A form of pull-tab gaming is so integral to Maine’s fraternal organizations that recent changes to governing rules threaten at least one hall’s economic future and is sending the state back to the drawing board.
The sealed ticket games operate like scratch tickets: A person buys a ticket from a book which they then play with the chance to win a monetary prize. The games come in a box with a set amount of tickets and are often used at Veterans of Foreign Wars posts, Eagles clubs and Elks halls to offset expenses and provide a pastime while members gather at bars.
At the VFW post on Forest Avenue in Portland, proceeds from the games make up the bulk of the revenue. For years, it and other clubs have been listing which prizes have already been won out of each box and then discarding remaining tickets once people lose interest, which typically happens when big cash payouts are already gone.
But new rules handed down by a state regulator in March nixing those practices could cause people to lose interest in the games altogether, leaving the post in a position of no longer being able to donate to charities or keep staff, said Jared Sawyer, the quartermaster for the post. Outcry from groups has lawmakers scrambling and may prompt further revisions.
“We came into compliance with the rules of Friday, and already our game revenues are way down,” said Sawyer, a Maine National Guard member posted in Qatar who learned about the changes last week.
Sawyer has been fielding questions about how to handle the new changes via email while on deployment. It costs the post $1,400 to buy post’s games each month. The post does have to accept the loss of any tickets that do not get played, but it is a business move that allows their games to stay profitable.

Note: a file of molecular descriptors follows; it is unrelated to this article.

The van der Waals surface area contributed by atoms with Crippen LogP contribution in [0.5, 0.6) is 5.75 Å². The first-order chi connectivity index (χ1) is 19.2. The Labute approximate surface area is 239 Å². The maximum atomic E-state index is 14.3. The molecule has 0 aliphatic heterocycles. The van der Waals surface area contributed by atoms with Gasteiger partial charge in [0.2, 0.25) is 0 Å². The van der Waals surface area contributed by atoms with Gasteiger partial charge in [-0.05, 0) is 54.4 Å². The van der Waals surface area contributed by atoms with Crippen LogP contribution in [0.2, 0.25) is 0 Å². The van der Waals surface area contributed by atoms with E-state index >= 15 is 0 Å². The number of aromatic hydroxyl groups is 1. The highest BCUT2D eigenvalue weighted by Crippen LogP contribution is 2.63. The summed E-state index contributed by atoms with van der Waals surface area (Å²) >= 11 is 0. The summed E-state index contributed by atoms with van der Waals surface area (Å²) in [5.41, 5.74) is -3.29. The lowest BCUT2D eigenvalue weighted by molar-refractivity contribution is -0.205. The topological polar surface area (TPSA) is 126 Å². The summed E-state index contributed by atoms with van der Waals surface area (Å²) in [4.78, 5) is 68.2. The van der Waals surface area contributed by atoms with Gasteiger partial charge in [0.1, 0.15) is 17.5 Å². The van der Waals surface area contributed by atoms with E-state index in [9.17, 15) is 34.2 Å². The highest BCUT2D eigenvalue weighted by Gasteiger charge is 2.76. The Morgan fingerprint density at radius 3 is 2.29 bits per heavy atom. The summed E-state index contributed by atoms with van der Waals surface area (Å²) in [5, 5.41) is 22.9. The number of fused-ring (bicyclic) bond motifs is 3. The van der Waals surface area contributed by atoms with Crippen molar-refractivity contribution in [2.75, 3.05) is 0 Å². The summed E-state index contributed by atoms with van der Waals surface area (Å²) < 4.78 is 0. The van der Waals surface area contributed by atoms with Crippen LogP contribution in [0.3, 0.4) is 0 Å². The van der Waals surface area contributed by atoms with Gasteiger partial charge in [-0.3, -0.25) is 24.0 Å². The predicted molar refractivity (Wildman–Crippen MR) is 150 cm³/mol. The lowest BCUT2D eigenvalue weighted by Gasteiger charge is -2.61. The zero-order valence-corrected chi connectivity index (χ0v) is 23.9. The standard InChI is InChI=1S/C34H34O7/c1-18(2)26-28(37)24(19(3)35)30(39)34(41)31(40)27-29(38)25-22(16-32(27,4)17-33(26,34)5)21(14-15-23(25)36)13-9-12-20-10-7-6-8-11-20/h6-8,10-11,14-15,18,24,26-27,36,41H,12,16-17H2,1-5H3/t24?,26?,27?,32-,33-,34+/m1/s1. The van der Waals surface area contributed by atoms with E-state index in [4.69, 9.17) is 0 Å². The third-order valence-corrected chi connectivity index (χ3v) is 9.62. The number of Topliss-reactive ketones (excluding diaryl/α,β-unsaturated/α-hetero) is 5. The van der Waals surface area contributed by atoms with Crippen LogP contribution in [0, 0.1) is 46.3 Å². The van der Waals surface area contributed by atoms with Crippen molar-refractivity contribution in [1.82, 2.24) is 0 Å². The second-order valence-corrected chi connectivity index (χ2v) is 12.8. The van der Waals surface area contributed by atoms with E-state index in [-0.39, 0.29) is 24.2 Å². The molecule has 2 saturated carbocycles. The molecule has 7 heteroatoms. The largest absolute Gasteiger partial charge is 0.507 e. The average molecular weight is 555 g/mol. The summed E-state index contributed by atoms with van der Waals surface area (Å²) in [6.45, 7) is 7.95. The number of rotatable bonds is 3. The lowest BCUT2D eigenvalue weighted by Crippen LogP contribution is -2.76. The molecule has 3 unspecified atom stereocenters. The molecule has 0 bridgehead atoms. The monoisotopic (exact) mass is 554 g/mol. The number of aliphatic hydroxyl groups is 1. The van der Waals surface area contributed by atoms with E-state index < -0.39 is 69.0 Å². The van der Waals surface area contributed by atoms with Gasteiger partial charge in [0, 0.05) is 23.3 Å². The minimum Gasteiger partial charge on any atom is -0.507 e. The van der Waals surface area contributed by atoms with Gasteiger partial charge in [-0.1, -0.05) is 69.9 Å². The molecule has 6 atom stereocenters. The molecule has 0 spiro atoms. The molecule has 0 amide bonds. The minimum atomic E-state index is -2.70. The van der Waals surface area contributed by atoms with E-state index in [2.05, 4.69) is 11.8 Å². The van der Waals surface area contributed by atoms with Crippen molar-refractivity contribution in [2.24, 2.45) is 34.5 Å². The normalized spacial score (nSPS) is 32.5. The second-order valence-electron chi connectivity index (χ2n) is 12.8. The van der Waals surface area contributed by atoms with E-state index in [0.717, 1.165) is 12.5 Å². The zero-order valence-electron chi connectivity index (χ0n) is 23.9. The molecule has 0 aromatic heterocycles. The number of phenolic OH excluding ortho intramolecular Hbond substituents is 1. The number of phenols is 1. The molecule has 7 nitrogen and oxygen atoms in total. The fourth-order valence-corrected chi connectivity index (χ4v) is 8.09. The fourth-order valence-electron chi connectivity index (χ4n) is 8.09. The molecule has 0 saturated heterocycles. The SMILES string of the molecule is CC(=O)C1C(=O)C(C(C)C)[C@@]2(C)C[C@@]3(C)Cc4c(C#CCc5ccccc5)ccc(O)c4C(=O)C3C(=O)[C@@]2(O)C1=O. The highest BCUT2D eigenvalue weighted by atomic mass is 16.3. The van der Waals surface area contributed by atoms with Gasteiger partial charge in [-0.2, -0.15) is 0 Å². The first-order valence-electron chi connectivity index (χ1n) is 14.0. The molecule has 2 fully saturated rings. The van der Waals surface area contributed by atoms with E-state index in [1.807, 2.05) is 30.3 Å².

New rules were finalized on March 20, but Milton Champion, the executive director of the Maine Gambling Control Unit, said he did not start getting feedback from organizations across the state until last week after a formal notice of the changes went out. The rules were proposed after his department received complaints that the games were not being run fairly.
That is because Champion said groups skew the odds by posting which awards have been won, which then discourages people from playing until a new box is opened. Throwing out the rest of the tickets also prevents people from choosing to try and win a prize. His office is also unable to verify the results of the winnings, so they do not know if posted winnings are accurate.
“Realistically, if I’m going in and playing a game, I want an equal opportunity to win something, but if you’re stopping a game early … you’re taking away my ability to win those tickets,” he said.
The state will unveil new proposed language by early next week changing some of the new rules and allow people 30 days to make written comments about the rule change, but Champion would not say what parts of the rule he would be revisiting. Rule changes will be posted on the secretary of state’s website and in some Maine newspapers.
Rep. Barb Wood, D-Portland, a member of the Legislature’s gaming committee, said she has heard from clubs across the state about the rule change and is talking with other committee members about how to address the issue. Lawmakers have a little over a week before they adjourn, but Wood said they could still introduce a bill or amend one not yet heard.
“Our committee is committed to ensuring our vets and vets organizations are able to stay healthy,” she said.